House Republicans Move to Blunt Ethics Issue
House Republicans are keeping busy these days.
Not content with their efforts to knock a top-tier Democrat out of the Ohio 6th District race, the National Republican Congressional Committee is trying to capitalize on the ethics question currently surrounding Rep. Alan Mollohan (D-W.Va.) by funding automated phone calls to voters represented by Mollohan and three other Democratic House members.
The calls are going into the districts held by Mollohan (W.Va.-1) and Democratic Congressional Campaign Committee Chairman Rahm Emanuel (Ill.-5); they are also targeting voters represented by Melissa Bean (Ill.-8) and Chet Edwards (Texas-17) -- two of the biggest targets for Republicans this fall.
"I'm calling with an important congressional update," the call begins.
In the calls going to Mollohan's constituents, the script details the allegations against Mollohan, including his "orchestration of ear-marked pork barrel projects that may benefit him personally."
"These charges will bring Congressman Mollohan under scrutiny that could lead to an investigation into his activities," the caller continues before asking the listener to call Mollohan and ask him to resign from the House Ethics Committee. Mollohan has mounted a vigorous defense, charging that the complaint against him was crafted by a GOP-aligned group. (The Post's Tom Edsall wrote about it last week, as did The Fix.)
The scripts in the other three districts are quite similar, running through the list of allegations against Mollohan and then asking listeners to call their representative and ask him or her to call on Mollohan to step down from the Ethics Committee.
The only major difference between the call going to Mollohan's constituents and those going to voters represented by Emanuel, Bean and Edwards is that the latter makes mention of a New York Times editorial that called on Mollohan to resign his post as the ranking Democrat on the Ethics Committee until the Department of Justice concludes its probe into the complaint filed by the National Legal and Policy Center. (The Washington Post editorial page has also called on Mollohan to step aside.)
The phone banks are being run by Conquest Communications Group, which is based in Richmond, Va., according to independent expenditure reports filed with the Federal Election Commission this morning. The smallest expenditure is in Emanuel's district (a safe Democratic seat) at just $965.30. The NRCC is spending $3,100 to make the calls to Mollohan's district, $3,200 for calls to Edwards's district and $3,500 to Bean's.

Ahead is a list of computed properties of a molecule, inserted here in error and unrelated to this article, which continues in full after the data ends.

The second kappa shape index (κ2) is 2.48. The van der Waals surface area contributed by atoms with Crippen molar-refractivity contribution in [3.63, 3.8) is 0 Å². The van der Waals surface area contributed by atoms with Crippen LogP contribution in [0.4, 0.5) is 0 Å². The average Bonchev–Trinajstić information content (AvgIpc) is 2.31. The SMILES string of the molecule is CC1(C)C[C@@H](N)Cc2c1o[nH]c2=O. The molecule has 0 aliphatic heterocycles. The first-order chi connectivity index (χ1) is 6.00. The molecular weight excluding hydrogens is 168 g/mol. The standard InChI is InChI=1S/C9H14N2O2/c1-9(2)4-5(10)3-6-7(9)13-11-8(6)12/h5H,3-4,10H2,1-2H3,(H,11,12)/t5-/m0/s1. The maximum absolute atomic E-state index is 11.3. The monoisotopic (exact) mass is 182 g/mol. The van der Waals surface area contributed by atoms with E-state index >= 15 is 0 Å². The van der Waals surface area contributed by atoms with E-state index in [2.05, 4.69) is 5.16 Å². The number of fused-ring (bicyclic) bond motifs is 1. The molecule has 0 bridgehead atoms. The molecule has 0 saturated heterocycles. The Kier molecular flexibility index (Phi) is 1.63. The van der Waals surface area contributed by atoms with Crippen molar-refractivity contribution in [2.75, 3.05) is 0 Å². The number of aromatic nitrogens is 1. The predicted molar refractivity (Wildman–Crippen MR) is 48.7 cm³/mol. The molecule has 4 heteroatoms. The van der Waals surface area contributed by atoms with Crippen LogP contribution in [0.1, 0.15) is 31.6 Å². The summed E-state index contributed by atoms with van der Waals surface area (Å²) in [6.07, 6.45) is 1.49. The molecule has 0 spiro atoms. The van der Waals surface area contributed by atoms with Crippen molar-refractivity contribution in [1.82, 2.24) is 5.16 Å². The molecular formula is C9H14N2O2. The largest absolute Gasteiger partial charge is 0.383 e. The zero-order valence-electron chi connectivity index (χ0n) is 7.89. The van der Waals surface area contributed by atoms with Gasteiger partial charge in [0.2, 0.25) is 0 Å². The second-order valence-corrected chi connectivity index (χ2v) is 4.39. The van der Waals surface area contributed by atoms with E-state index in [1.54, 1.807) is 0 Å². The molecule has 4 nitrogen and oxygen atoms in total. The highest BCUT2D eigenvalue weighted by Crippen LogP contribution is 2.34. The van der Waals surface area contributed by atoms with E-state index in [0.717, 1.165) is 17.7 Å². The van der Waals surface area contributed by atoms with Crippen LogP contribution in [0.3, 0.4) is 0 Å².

While Emanuel's Chicago-area seat is impenetrable to a Republican challenge, Mollohan, Bean and Edwards are all being targeted by the NRCC this fall. Mollohan has held West Virginia's 1st District since 1982 and has rarely faced even a semi-serious challenge, but Republicans are already investing time and money to support state Del. Chris Wakim's (R) campaign.
Bean, who defeated longtime Rep. Phil Crane (R) in 2004, represents the most Republican district in Illinois and will be challenged by wealthy investment banker David McSweeney in the fall. Edwards is set to face off against Iraq war veteran Van Taylor (R) come November in a central Texas district where President Bush won 70 percent of the vote in 2004.
The calls represent the leading edge of Republicans' push back on the "culture of corruption" argument that Democrats have been voicing for months and which is likely to be a centerpiece of their campaign to reclaim congressional majorities. "Nancy Pelosi called for [Ohio Republican Rep.] Bob Ney to step down," said NRCC communications director Carl Forti. "She should do the same for Alan Mollohan." Ney, who is embroiled in the Jack Abramoff scandal, resigned as chairman of the House Administration Committee in January under pressure from the House Republican leadership.
Bill Burton, communications director at the Democratic Congressional Campaign Committee, responded that "after spending a year saying that ethics wouldn't be an issue this cycle, it's no surprise that national Republicans are cynically using the issue to distract from their long litany of ethical problems from Ney, to [California Rep. Richard] Pombo all the way to the White House."
Phone banks can be effective in ginning up voter interest (and outrage), although they are rarely as effective at persuading voters as television and radio ads. For the moment, the automated calls serve the NRCC's purpose -- keep the issue bubbling in hopes of forcing a Mollohan resignation from the Ethics Committee, a move that could have consequences not just in his targeted reelection race but in contests across the country.
April 18, 2006; 4:00 PM ET
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